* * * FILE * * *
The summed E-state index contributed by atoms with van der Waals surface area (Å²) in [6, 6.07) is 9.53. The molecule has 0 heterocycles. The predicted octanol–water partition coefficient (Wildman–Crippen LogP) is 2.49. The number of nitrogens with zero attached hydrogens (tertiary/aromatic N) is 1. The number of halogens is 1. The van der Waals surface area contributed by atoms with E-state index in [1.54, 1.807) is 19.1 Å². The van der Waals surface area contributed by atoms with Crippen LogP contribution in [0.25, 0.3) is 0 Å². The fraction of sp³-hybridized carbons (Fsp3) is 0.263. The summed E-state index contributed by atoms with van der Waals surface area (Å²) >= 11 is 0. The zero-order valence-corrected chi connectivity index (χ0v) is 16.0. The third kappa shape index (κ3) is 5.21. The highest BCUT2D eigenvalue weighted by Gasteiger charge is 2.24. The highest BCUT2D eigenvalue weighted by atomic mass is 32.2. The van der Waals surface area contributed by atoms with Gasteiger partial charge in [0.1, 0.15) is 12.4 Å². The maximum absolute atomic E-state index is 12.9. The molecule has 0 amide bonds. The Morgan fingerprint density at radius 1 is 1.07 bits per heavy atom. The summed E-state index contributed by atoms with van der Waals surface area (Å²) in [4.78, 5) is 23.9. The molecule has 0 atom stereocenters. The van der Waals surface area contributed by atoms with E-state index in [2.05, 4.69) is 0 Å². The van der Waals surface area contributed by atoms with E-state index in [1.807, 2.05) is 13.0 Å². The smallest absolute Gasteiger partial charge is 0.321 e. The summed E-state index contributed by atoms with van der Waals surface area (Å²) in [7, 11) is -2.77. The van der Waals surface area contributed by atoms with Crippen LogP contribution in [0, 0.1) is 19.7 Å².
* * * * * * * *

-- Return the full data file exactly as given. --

The summed E-state index contributed by atoms with van der Waals surface area (Å²) in [6, 6.07) is 9.53. The molecule has 0 heterocycles. The predicted octanol–water partition coefficient (Wildman–Crippen LogP) is 2.49. The number of nitrogens with zero attached hydrogens (tertiary/aromatic N) is 1. The number of halogens is 1. The van der Waals surface area contributed by atoms with E-state index in [1.54, 1.807) is 19.1 Å². The van der Waals surface area contributed by atoms with Crippen LogP contribution in [0.25, 0.3) is 0 Å². The fraction of sp³-hybridized carbons (Fsp3) is 0.263. The summed E-state index contributed by atoms with van der Waals surface area (Å²) >= 11 is 0. The zero-order valence-corrected chi connectivity index (χ0v) is 16.0. The third kappa shape index (κ3) is 5.21. The highest BCUT2D eigenvalue weighted by Gasteiger charge is 2.24. The highest BCUT2D eigenvalue weighted by atomic mass is 32.2. The van der Waals surface area contributed by atoms with Gasteiger partial charge in [0.1, 0.15) is 12.4 Å². The maximum absolute atomic E-state index is 12.9. The molecule has 0 amide bonds. The Morgan fingerprint density at radius 1 is 1.07 bits per heavy atom. The summed E-state index contributed by atoms with van der Waals surface area (Å²) in [4.78, 5) is 23.9. The molecule has 0 atom stereocenters. The van der Waals surface area contributed by atoms with E-state index in [2.05, 4.69) is 0 Å². The van der Waals surface area contributed by atoms with E-state index in [1.807, 2.05) is 13.0 Å². The smallest absolute Gasteiger partial charge is 0.321 e. The summed E-state index contributed by atoms with van der Waals surface area (Å²) in [7, 11) is -2.77. The van der Waals surface area contributed by atoms with Crippen LogP contribution in [0, 0.1) is 19.7 Å².